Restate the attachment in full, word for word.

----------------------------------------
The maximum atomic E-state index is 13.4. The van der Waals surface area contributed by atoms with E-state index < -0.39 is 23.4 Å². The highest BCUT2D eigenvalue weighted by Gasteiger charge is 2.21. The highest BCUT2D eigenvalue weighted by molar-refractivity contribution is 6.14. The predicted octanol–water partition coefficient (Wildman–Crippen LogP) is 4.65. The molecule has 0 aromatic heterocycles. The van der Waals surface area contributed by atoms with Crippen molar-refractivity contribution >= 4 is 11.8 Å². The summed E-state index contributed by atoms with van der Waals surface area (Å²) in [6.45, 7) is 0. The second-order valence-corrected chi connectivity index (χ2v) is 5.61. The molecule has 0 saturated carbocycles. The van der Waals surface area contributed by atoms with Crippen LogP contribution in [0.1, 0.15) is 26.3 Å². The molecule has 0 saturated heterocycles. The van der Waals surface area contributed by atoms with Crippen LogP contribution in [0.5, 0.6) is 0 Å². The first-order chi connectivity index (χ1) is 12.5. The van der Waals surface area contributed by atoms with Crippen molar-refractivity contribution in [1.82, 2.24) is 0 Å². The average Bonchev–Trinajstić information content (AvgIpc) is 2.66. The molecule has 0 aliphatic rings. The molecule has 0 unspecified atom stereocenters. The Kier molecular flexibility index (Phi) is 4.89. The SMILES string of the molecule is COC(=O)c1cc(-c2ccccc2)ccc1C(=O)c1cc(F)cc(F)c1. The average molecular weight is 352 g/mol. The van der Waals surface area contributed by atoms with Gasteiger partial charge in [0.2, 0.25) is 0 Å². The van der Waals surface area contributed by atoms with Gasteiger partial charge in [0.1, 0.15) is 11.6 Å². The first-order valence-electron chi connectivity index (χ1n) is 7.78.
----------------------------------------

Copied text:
The maximum atomic E-state index is 13.4. The van der Waals surface area contributed by atoms with E-state index < -0.39 is 23.4 Å². The highest BCUT2D eigenvalue weighted by Gasteiger charge is 2.21. The highest BCUT2D eigenvalue weighted by molar-refractivity contribution is 6.14. The predicted octanol–water partition coefficient (Wildman–Crippen LogP) is 4.65. The molecule has 0 aromatic heterocycles. The van der Waals surface area contributed by atoms with Crippen molar-refractivity contribution >= 4 is 11.8 Å². The summed E-state index contributed by atoms with van der Waals surface area (Å²) in [6.45, 7) is 0. The second-order valence-corrected chi connectivity index (χ2v) is 5.61. The molecule has 0 saturated carbocycles. The van der Waals surface area contributed by atoms with Crippen LogP contribution in [0.1, 0.15) is 26.3 Å². The molecule has 0 saturated heterocycles. The van der Waals surface area contributed by atoms with Crippen LogP contribution in [0.5, 0.6) is 0 Å². The first-order chi connectivity index (χ1) is 12.5. The van der Waals surface area contributed by atoms with Crippen molar-refractivity contribution in [1.82, 2.24) is 0 Å². The average Bonchev–Trinajstić information content (AvgIpc) is 2.66. The molecule has 0 aliphatic rings. The molecule has 0 unspecified atom stereocenters. The Kier molecular flexibility index (Phi) is 4.89. The SMILES string of the molecule is COC(=O)c1cc(-c2ccccc2)ccc1C(=O)c1cc(F)cc(F)c1. The average molecular weight is 352 g/mol. The van der Waals surface area contributed by atoms with Gasteiger partial charge in [0.2, 0.25) is 0 Å². The van der Waals surface area contributed by atoms with Gasteiger partial charge in [0.1, 0.15) is 11.6 Å². The first-order valence-electron chi connectivity index (χ1n) is 7.78.